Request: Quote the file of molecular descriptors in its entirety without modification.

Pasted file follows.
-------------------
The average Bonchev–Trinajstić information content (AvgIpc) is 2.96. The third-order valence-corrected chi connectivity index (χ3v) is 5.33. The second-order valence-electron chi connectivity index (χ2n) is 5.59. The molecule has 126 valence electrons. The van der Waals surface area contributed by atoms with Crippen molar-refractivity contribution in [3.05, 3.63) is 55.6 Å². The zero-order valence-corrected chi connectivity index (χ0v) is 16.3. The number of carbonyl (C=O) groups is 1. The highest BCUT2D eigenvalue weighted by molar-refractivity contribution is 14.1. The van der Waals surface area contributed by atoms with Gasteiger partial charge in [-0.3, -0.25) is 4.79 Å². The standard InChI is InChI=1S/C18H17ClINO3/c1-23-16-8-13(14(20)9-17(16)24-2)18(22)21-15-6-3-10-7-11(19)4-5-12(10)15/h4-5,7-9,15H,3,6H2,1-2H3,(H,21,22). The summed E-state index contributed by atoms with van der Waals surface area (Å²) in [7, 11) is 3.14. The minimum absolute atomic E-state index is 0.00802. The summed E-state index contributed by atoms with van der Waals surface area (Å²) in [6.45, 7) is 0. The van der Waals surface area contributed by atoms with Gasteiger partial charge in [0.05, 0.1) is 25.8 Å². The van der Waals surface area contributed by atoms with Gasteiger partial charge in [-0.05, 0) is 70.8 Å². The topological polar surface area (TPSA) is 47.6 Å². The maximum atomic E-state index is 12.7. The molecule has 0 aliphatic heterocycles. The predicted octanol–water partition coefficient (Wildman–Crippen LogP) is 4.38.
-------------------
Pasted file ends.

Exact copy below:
The average Bonchev–Trinajstić information content (AvgIpc) is 2.96. The third-order valence-corrected chi connectivity index (χ3v) is 5.33. The second-order valence-electron chi connectivity index (χ2n) is 5.59. The molecule has 126 valence electrons. The van der Waals surface area contributed by atoms with Crippen molar-refractivity contribution in [3.05, 3.63) is 55.6 Å². The zero-order valence-corrected chi connectivity index (χ0v) is 16.3. The number of carbonyl (C=O) groups is 1. The highest BCUT2D eigenvalue weighted by molar-refractivity contribution is 14.1. The van der Waals surface area contributed by atoms with Gasteiger partial charge in [-0.3, -0.25) is 4.79 Å². The standard InChI is InChI=1S/C18H17ClINO3/c1-23-16-8-13(14(20)9-17(16)24-2)18(22)21-15-6-3-10-7-11(19)4-5-12(10)15/h4-5,7-9,15H,3,6H2,1-2H3,(H,21,22). The summed E-state index contributed by atoms with van der Waals surface area (Å²) in [7, 11) is 3.14. The minimum absolute atomic E-state index is 0.00802. The summed E-state index contributed by atoms with van der Waals surface area (Å²) in [6.45, 7) is 0. The van der Waals surface area contributed by atoms with Gasteiger partial charge in [0.05, 0.1) is 25.8 Å². The van der Waals surface area contributed by atoms with Gasteiger partial charge in [-0.05, 0) is 70.8 Å². The topological polar surface area (TPSA) is 47.6 Å². The maximum atomic E-state index is 12.7. The molecule has 0 aliphatic heterocycles. The predicted octanol–water partition coefficient (Wildman–Crippen LogP) is 4.38.